Defined as an adverse reaction to a shot, vaccinosis can affect dogs and cats in various ways, from mild to severe.
Dogs and cats sometimes react negatively to vaccination, just as we humans do. This phenomenon is termed vaccinosis, and reactions can range from mild lethargy or a temporary loss of appetite, to severe conditions such as anaphylactic shock, ataxia, or even death. In this article, we’ll look at vaccinosis in detail, and offer some tips for protecting your own dog or cat from this scary situation.
Reactions may be immediate or delayed
Adverse vaccinal events can be classified as immediate/short-term, or delayed/longer-term.
1. Immediate and short-term
Adverse effects occur immediately or can occur within several days, and manifest as anaphylaxis (allergic shock) or even death, although rapid intervention and therapy are usually successful. Clinical signs can include rapid swelling of the eyelids, lips and face, itching, vomiting, weals and hives, and difficulty breathing. These effects can occur within minutes to hours of vaccination; they can also be biphasic and appear again in several days.
2. Delayed and longer-term
Delayed vaccine reactions can occur anywhere between five to 45 days. Clinical signs associated with these reactions typically include fever, stiffness, sore joints, abdominal tenderness, susceptibility to infections, neurological disorders and encephalitis, collapse with auto-agglutinated red blood cells and icterus (immune-mediated hemolytic anemia, IMHA), or generalized petechiae and ecchymotic hemorrhages (immune-mediated thrombocytopenia, IMTP). Hepatic enzymes may be markedly elevated, and liver or kidney failure may occur by itself or accompany bone marrow suppression.
Diseases associated with vaccinosis
- In cats, aggressive tumors (fibrosarcomas) can occasionally arise at the site of vaccination. Additionally, a more recent study from Italy reported similar tumors in dogs at vaccine injection sites. The investigators stated that their “study identified distinct similarities between canine fibrosarcomas from presumed injection sites and feline post-vaccinal fibrosarcomas, suggesting the possibility of the development of post-injection sarcomas not only in cats, but also in dogs.” Other cancers such as leukemia have also been associated with vaccines.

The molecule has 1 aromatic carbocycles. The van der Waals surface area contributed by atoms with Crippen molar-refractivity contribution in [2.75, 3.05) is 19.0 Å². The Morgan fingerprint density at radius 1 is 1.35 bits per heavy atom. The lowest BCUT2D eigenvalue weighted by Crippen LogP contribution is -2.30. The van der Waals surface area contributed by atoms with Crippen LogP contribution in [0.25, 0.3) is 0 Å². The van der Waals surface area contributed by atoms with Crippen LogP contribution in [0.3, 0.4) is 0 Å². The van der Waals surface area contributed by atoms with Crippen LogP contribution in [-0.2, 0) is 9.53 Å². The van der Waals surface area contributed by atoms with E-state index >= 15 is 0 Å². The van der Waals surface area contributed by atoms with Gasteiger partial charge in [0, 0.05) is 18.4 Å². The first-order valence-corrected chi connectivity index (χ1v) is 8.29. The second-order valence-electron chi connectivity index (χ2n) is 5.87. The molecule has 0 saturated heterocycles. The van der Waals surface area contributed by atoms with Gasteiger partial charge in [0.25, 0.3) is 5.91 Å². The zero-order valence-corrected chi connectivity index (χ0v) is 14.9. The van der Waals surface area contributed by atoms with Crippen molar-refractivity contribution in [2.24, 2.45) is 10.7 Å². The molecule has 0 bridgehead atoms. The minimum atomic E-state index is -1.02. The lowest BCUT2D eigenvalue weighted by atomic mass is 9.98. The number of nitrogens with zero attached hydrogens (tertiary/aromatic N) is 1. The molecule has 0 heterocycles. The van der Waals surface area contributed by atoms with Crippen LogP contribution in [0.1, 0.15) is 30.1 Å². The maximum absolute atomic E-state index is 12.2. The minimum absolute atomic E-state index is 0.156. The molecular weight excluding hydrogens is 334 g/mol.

- Vaccinating dogs with polyvalent vaccines containing rabies virus or rabies vaccine alone can induce the production of anti-thyroglobulin autoantibodies, which has implications for the subsequent development of canine hypothyroidism.
- Post-vaccinal polyneuropathy is a recognized entity occasionally associated with the use of canine distemper and rabies vaccines, although any vaccine could presumably be implicated. These neurological effects can result in various clinical signs including muscular atrophy, inhibition or interruption of neuronal control of tissue and organ function, muscular excitation, uncoordination and weakness, as well as seizures, and unprovoked aggressive behavior.
Vaccine adjuvants and adverse reactions
Killed (inactivated) virus vaccines containing adjuvants, like those for the rabies virus (mercury), can trigger both immediate and delayed adverse vaccine reactions. While immediate hypersensitivity reactions may occur, other acute events tend to manifest 24 to 72 hours later, or up to a week afterwards, and as long as 45 days later in the case of more delayed reactions, as outlined above.